1c. The opening plenary session on Friday night included discussions of different sociological traditions including feminism and Marxism. The reception afterwards included a greeting from a Las Vegas girl in a feathery costume and a Frank Sinatra and Sammy Davis, Jr. impersonator providing entertainment. Can one easily go from discussing inequality and oppression to enjoying the fruits of capitalistic success? The answer appeared to be yes.

2. Some of the main themes I heard at the sessions I attended: an interest in explaining the Tea Party; some nervousness (?) about the reelection prospects of President Obama; explanations that Democrats won the recent recall elections in Wisconsin (despite media reports to the contrary).

3. The conference is being held at Caesar’s Palace, just a gargantuan facility. The main conference hall must have been at least 1,500 feet long. Two downsides to the conference setting: a lack of nearby coffee shops (the closest one had ridiculous lines on both Saturday and Sunday mornings) and it was difficult to walk to other nearby attractions. One thing I noticed: while typical ASA meetings tend to tie up the facilities in one or perhaps even two big city hotels, we were just a drop in the bucket of Caesar’s Palace.

4. The Strip has to be one of the most fascinating streetscapes in the world. The combination of heat, casinos, people drinking while walking, families, the homeless, and more is a sight to behold. Of course, it is more interesting because it is all inauthentic: this isn’t a neighborhood where people live but it is an endless stream of visitors.

5. I know the country is experiencing economic difficulties but I don’t think you could tell this by simply looking at The Strip. There were plenty of people of all ages and backgrounds walking around and spending money. If you wanted to find a place to study consumption and/or tourism, this would be it.

6. One thing I just cannot understand: why is there not public transportation from the airport to The Strip? While there is a monorail that runs behind the hotels on the northern end of The Strip, one has to take a shuttle or a taxi from the airport. I don’t know if these private firms have a lot of political clout but it seems like the city would want to help people get from the airport to The Strip as quickly and cheaply as possible.

7. People say the heat is a “dry heat” – I do think it makes a difference. While it was roughly 103 degrees during the days I was there and it was still 94 degrees at 10 PM one night when I was out walking, I definitely felt the humidity in Chicago on Sunday night.

ASA in Las Vegas update: union reaches deal with Chicago Hilton hotels

The American Sociological Association conference was moved earlier this year to Las Vegas. This was done because the Hilton chain in Chicago did not have a deal with the union of hotel workers. The Chicago Tribune reports today that Hilton “is the first major hotel chain” to reach a deal with the union after 18 months without a contract in place.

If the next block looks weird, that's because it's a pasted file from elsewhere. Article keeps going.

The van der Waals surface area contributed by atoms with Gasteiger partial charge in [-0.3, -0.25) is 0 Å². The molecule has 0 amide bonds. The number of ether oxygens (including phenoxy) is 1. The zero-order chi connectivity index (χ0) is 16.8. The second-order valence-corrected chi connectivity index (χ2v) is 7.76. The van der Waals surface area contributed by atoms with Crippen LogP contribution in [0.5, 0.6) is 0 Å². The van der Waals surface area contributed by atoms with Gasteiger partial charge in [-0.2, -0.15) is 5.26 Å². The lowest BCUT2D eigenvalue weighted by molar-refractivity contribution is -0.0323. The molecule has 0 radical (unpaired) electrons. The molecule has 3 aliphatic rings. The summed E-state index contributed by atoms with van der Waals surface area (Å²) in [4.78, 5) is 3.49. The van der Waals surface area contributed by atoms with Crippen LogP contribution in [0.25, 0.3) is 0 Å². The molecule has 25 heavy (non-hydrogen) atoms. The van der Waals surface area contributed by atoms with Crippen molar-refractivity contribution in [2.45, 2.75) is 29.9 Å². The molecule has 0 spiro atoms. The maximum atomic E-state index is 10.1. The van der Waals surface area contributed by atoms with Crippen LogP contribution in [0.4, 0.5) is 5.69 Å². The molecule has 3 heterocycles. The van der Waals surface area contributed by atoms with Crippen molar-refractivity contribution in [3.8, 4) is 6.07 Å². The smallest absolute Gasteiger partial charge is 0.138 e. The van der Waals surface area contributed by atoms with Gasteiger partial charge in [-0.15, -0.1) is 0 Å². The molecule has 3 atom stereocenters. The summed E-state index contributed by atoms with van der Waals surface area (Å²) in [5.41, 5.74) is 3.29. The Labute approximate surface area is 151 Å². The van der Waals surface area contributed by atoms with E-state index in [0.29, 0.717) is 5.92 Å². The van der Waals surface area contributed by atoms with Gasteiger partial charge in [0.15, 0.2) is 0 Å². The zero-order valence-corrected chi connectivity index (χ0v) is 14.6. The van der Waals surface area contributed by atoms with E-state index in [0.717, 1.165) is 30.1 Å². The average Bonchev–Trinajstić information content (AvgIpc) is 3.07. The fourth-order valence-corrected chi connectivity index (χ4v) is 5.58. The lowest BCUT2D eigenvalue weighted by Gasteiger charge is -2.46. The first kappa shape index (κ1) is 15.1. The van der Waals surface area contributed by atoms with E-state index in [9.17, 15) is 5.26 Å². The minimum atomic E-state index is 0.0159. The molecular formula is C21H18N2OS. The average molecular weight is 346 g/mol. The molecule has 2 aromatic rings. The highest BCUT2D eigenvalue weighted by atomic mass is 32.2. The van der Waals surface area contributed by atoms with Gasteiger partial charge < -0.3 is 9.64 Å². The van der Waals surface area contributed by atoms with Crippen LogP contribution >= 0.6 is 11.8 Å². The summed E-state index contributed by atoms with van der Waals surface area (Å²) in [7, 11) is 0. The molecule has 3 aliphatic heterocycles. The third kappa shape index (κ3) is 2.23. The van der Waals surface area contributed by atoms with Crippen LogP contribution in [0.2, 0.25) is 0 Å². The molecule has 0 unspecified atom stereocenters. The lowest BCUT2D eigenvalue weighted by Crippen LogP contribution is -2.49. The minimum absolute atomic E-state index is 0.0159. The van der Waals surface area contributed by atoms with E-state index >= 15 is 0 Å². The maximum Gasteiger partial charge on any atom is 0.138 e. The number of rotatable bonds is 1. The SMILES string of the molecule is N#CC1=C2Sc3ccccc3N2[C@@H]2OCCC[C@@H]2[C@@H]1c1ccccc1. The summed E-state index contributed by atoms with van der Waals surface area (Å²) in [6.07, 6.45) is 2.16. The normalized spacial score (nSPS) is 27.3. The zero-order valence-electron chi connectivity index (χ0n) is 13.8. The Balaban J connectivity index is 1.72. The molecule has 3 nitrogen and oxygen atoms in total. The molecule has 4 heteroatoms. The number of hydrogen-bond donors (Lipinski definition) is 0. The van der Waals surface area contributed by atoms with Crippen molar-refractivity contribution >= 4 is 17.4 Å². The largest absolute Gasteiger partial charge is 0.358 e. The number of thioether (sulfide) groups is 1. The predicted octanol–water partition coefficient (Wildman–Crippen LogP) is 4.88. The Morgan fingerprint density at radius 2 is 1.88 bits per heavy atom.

I know the ASA had to make a decision at some point and couldn’t wait around for the hotels and unions to reach a deal. Even though Chicago would have been an excellent location, Las Vegas should be fun in its own way.

Quick Review: More than Just Race

This book, More Than Just Race: Being Black and Poor in the Inner City, is the latest monograph by William Julius Wilson. I read this several months ago and haven’t reviewed it yet because I have been thinking about its approach and conclusions. Here is my quick take:

I am still not quite sure to make of this book. I ultimately think that it is too short and doesn’t spend upon time seriously doing what Wilson claims he wants to do: explore how structure and culture interact and affect poor inner-city neighborhoods. The book is written in a series that seems to be for a popular audience and it seems that Wilson is just limited in space and perhaps how academic the work can be and the number of studies he can cite. Additionally, although Wilson cites some interesting recent research (including Move To Opportunity research) involving cultural values, Wilson still sides with structure (his primary research focus for years) in the end though he suggests culture plays some role.

I contrast this book with what I heard at a culture and poverty panel at the American Sociological Association meetings in August in Atlanta. I felt that panel took culture much more seriously – indeed, several of the scholars were sociologists of culture who are trying to bring this growing subfield to a point where it can be recognized as having something important to add to discussions about poverty. This discussion featured some research in progress but these scholars seemed to put structure and culture on a more equal footing.

Of course, this is an emerging field of work. After research in the 1960s from people like Daniel Moynihan and Oscar Lewis were said to be “blaming the victim” when discussing culture and the role of values and norms in poor neighborhoods, structure was the primary focus for several decades when studying poverty. Wilson’s book may serve as an entry point or guide to the discussion of culture and poverty but those who seriously want to delve into the issues will need to look into other works.

(I might also quibble with Wilson’s definition of culture, the collection of values, norms, behaviors, traditions, etc. of a group. This leaves culture as a more passive phenomenon. I would prefer to use this definition when thinking about the sociology of culture: “processes of meaning-making.”)